The other day I saw this echoed by Calvin Trillin, as he blogged about the challenges of working at Time Magazine:
It was largely because of the constant pressure to compress that Time prose struck me as more difficult to write than to parody …. At the end of the week (or “at week’s end,” as we would have put it, in order to save three words), the makeup people would invariably inform us that the story had to be shortened to fit into the section. Since words or passages cut for space were marked with a green pencil—changes that had to be made because of something like factual error were in red—the process was called greening. The instructions were expressed as how many lines had to be greened—“Green seven” or “Green twelve.” I loved greening. I don’t have any interest in word games—I don’t think I’ve ever done a crossword or played Scrabble—but I found greening a thoroughly enjoyable puzzle. I was surprised that what I had thought of as a tightly constructed seventy-line story—a story so tightly constructed that it had resisted the inclusion of that maddening leftover fact—was unharmed, or even improved, by greening ten per cent of it. The greening I did in Time Edit convinced me that just about any piece I write could be improved if, when it was supposedly ready to hand in, I looked in the mirror and said sternly to myself “Green fourteen” or “Green eight.” And one of these days I’m going to begin doing that.
Over the years I have tried to fight my windbag tendencies with a personal “25 percent rule.” It always seems like I write four sentences or four bullets, when experience and the great speeches of history show that three is a far better number. Hell, three is magic. In rhetoric, it’s called a tricolon. You know — of the people, by the people, for the people. So I often run a quick check of my copy for that fourth thing, sprouting up like crabgrass, then prune it away with a certain reluctance.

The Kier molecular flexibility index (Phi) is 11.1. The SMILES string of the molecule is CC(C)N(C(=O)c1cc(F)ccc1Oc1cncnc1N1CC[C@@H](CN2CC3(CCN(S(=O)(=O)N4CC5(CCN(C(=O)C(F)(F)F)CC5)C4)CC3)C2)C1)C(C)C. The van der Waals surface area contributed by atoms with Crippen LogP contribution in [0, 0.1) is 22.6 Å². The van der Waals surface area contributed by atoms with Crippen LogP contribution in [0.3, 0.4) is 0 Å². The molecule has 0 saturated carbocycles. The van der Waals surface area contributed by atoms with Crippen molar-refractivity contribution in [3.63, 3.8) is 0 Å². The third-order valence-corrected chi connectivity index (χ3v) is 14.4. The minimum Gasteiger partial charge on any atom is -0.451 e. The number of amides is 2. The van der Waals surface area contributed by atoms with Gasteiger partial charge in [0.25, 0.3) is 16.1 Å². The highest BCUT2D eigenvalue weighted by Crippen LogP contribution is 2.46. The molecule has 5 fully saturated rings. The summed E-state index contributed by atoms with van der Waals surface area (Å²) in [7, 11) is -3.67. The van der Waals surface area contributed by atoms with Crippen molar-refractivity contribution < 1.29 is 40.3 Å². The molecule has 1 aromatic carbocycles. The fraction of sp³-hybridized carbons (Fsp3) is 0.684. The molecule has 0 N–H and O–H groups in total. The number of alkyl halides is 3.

Sometimes the victory is pyrrhic. I look at the copy and lament the loss of flow, of spontaneity, of the sloppy creative abandon that is endearing in a lot of work these days. But there are always trade-offs … and they are unrelenting. Writing is like that.
Small wonder that Hemingway once took a long look at a blank page and gave it a warrior’s tribute. He called it The White Bull — paper that has no words on it. As for paper with too many words? I guess I’d call it The Black Hydra. You can never cut ‘em away very easily.
CITIZENS BANK OF NEW HAMPSHIRE – CEO SPEECH (January 1999)
I HAVEN’T DONE MUCH SPEECHWRITING, but here’s a rare departure from the written word, scripted at OGBE Communications (Manchester, NH) for Citizens Bank CEO Bob Gormley.